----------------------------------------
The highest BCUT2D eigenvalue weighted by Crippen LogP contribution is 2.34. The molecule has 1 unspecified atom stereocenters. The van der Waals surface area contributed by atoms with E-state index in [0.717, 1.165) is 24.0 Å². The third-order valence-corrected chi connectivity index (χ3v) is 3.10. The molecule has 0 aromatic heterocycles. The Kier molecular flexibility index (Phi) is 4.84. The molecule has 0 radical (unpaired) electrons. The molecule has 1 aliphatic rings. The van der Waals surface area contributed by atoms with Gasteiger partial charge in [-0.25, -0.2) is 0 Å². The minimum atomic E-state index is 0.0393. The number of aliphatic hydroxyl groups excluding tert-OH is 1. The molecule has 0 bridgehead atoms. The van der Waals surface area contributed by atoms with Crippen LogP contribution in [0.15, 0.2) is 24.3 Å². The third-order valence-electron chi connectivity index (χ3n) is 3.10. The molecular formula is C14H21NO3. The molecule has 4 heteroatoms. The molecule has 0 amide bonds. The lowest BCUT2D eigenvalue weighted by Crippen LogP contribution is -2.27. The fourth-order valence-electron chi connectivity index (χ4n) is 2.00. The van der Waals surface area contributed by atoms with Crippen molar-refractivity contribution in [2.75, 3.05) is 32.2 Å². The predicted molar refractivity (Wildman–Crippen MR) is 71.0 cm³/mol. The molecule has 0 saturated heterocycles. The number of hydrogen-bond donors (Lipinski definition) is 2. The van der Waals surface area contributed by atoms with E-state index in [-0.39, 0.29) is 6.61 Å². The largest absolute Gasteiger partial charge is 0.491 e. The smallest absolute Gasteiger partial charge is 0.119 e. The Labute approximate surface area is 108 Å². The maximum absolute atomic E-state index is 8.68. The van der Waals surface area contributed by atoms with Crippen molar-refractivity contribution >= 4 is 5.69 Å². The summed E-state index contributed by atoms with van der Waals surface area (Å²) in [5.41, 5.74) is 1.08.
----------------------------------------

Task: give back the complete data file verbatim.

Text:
The highest BCUT2D eigenvalue weighted by Crippen LogP contribution is 2.34. The molecule has 1 unspecified atom stereocenters. The van der Waals surface area contributed by atoms with E-state index in [0.717, 1.165) is 24.0 Å². The third-order valence-corrected chi connectivity index (χ3v) is 3.10. The molecule has 0 aromatic heterocycles. The Kier molecular flexibility index (Phi) is 4.84. The molecule has 0 radical (unpaired) electrons. The molecule has 1 aliphatic rings. The van der Waals surface area contributed by atoms with Gasteiger partial charge in [-0.25, -0.2) is 0 Å². The minimum atomic E-state index is 0.0393. The number of aliphatic hydroxyl groups excluding tert-OH is 1. The molecule has 0 bridgehead atoms. The van der Waals surface area contributed by atoms with Crippen LogP contribution in [0.15, 0.2) is 24.3 Å². The third-order valence-electron chi connectivity index (χ3n) is 3.10. The molecular formula is C14H21NO3. The molecule has 4 heteroatoms. The molecule has 0 amide bonds. The lowest BCUT2D eigenvalue weighted by Crippen LogP contribution is -2.27. The fourth-order valence-electron chi connectivity index (χ4n) is 2.00. The van der Waals surface area contributed by atoms with Crippen molar-refractivity contribution in [2.75, 3.05) is 32.2 Å². The predicted molar refractivity (Wildman–Crippen MR) is 71.0 cm³/mol. The molecule has 0 saturated heterocycles. The number of hydrogen-bond donors (Lipinski definition) is 2. The van der Waals surface area contributed by atoms with E-state index in [-0.39, 0.29) is 6.61 Å². The largest absolute Gasteiger partial charge is 0.491 e. The smallest absolute Gasteiger partial charge is 0.119 e. The Labute approximate surface area is 108 Å². The maximum absolute atomic E-state index is 8.68. The van der Waals surface area contributed by atoms with Crippen molar-refractivity contribution >= 4 is 5.69 Å². The summed E-state index contributed by atoms with van der Waals surface area (Å²) in [5.41, 5.74) is 1.08.